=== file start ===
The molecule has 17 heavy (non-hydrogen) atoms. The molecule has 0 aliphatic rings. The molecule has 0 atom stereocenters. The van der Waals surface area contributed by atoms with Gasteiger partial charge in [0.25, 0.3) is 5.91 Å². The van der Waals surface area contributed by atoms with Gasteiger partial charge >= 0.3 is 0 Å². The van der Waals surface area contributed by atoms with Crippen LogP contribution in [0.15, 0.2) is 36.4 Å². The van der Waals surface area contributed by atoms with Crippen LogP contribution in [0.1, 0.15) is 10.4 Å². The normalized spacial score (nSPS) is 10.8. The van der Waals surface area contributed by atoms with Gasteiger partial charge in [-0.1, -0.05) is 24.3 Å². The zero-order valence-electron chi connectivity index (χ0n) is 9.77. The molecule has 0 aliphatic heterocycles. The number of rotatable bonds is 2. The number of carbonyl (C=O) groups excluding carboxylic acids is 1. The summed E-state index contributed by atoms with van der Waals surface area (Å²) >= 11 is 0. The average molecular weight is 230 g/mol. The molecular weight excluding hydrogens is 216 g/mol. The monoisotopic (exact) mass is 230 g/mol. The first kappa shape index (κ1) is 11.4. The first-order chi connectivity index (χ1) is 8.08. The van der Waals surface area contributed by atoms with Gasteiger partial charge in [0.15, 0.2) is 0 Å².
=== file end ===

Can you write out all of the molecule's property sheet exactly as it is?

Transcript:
The molecule has 17 heavy (non-hydrogen) atoms. The molecule has 0 aliphatic rings. The molecule has 0 atom stereocenters. The van der Waals surface area contributed by atoms with Gasteiger partial charge in [0.25, 0.3) is 5.91 Å². The van der Waals surface area contributed by atoms with Gasteiger partial charge >= 0.3 is 0 Å². The van der Waals surface area contributed by atoms with Crippen LogP contribution in [0.15, 0.2) is 36.4 Å². The van der Waals surface area contributed by atoms with Crippen LogP contribution in [0.1, 0.15) is 10.4 Å². The normalized spacial score (nSPS) is 10.8. The van der Waals surface area contributed by atoms with Gasteiger partial charge in [-0.1, -0.05) is 24.3 Å². The zero-order valence-electron chi connectivity index (χ0n) is 9.77. The molecule has 0 aliphatic heterocycles. The number of rotatable bonds is 2. The number of carbonyl (C=O) groups excluding carboxylic acids is 1. The summed E-state index contributed by atoms with van der Waals surface area (Å²) >= 11 is 0. The average molecular weight is 230 g/mol. The molecular weight excluding hydrogens is 216 g/mol. The monoisotopic (exact) mass is 230 g/mol. The first kappa shape index (κ1) is 11.4. The first-order chi connectivity index (χ1) is 8.08. The van der Waals surface area contributed by atoms with Gasteiger partial charge in [0.15, 0.2) is 0 Å².